I'd totally forgotten about the pebble decoration until I walked through the gardens, and I'm very glad that I went through that way and took photos because later re-landscaping meant not only the loss of the pond and stream, but also the loss of the pebbles too.
I read some interesting info in the Seaton Design Statement about the use of local materials. Trevelyan Road was mentioned, and how the low walls covered in pebbles are reminiscent of the "Devon Bank" style of hedging. So I trotted off down there to have a look and take some photos. I'll add a link to the page once I've finished writing the article.
This elegant Arts & Crafts terrace on Trevelyan Road was built in 1906. In the Design Statement, mention is made that the exteriors of those houses built in Victorian and Edwardian times were often beautifully finished with brick and flint, some of it taken from archaeological digs of Roman remains. Most striking were the terraces, here on Trevelyan Road and also on lower Harepath Road. However, unlike Park Cottage, here it's only the garden walls which have been decorated with pebbles.
The Devon Bank is a rampart of earth fortified with stones, and the hedgerow is grown on the top of that, resulting in the typical Devon lanes with high hedges. Some natural Devon Banks are still used as borders for some private homes. I'm not quite convinced that these walls emulate the Devon bank, but it's a nice idea, even though the reason may be far closer to home...that of the pebble beach a few yards away.
I think I may have mentioned this before, but it never ceases to amaze me that I'm not as observant as I'd like to think I am, and that it isn't until I'm actually looking for something that it suddenly crops up all over the place, which always surprises me that I didn't really notice it before. ;) Therefore, on my walk down to Trevelyan Road I was surprised to suddenly realise that almost the whole of The Esplanade gardens and courtyards are enclosed in pebble-topped walls!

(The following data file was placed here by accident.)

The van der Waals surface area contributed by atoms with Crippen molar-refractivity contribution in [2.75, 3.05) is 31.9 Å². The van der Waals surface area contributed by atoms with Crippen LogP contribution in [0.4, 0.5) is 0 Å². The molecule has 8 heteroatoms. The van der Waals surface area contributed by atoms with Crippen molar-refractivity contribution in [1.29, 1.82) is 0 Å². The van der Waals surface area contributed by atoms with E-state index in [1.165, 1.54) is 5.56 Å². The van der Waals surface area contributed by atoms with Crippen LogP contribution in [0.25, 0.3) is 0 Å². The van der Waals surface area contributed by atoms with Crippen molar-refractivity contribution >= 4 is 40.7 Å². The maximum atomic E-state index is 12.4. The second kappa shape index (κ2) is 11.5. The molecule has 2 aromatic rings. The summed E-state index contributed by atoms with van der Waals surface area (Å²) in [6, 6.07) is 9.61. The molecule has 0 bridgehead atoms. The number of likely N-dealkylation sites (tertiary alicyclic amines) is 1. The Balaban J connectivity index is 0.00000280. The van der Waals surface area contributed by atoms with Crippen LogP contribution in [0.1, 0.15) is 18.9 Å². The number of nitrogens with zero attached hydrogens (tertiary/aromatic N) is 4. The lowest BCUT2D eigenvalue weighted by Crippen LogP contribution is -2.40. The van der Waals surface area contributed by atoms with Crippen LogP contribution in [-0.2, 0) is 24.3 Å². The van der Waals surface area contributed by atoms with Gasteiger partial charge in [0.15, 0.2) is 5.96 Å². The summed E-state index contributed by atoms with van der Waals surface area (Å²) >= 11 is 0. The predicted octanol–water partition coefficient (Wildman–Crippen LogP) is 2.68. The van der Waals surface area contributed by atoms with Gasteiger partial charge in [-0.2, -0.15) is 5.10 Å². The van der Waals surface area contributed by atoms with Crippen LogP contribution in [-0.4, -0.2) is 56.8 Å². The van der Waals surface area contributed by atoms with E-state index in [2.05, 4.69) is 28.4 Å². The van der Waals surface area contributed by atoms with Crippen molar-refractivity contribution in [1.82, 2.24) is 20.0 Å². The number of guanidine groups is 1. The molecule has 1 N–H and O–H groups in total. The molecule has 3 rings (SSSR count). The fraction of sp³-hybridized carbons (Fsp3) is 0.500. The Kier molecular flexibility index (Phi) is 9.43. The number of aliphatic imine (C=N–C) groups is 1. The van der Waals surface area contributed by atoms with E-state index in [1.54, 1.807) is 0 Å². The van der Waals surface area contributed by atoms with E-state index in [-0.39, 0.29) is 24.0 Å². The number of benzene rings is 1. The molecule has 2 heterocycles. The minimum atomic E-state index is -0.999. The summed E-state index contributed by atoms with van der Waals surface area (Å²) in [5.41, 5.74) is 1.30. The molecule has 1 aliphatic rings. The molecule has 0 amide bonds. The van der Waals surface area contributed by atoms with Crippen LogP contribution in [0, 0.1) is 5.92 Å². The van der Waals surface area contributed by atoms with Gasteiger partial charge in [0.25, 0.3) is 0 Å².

Not a lot to say about these really. Just decorative use of pebbles. They do look quite striking all along the road though.
One of the front gardens, below, with the more obvious use of pebbles...a lovely pebbly path.
The next building is similar to some of the other examples where pebbles have been used in the construction of the walls instead of flint rubble...both of which are used extensively in the vernacular buildings of East Devon coastal towns.
This was a boat house situated above the old lime kilns near to Jacob's Ladder beach in Sidmouth. There was no access to the sea from the cliffs then, therefore boats had to be raised or lowered using a pulley system. It's now a cafe (and a very good one too) and part of the fabulous Connaught Gardens situated on top of the cliff. I'll be adding a page about the Jacob's Ladder area at some point, and will add a link here when I do.
I'll be adding to this page with new photos and information when I have more examples of pebble buildings and the decorative use of pebbles. There's also a ton of research to go through regarding the geology and other pebbly facts, so I'll add some other bits later on.
Meanwhile, these and some other photos can be viewed in the Photo Gallery album.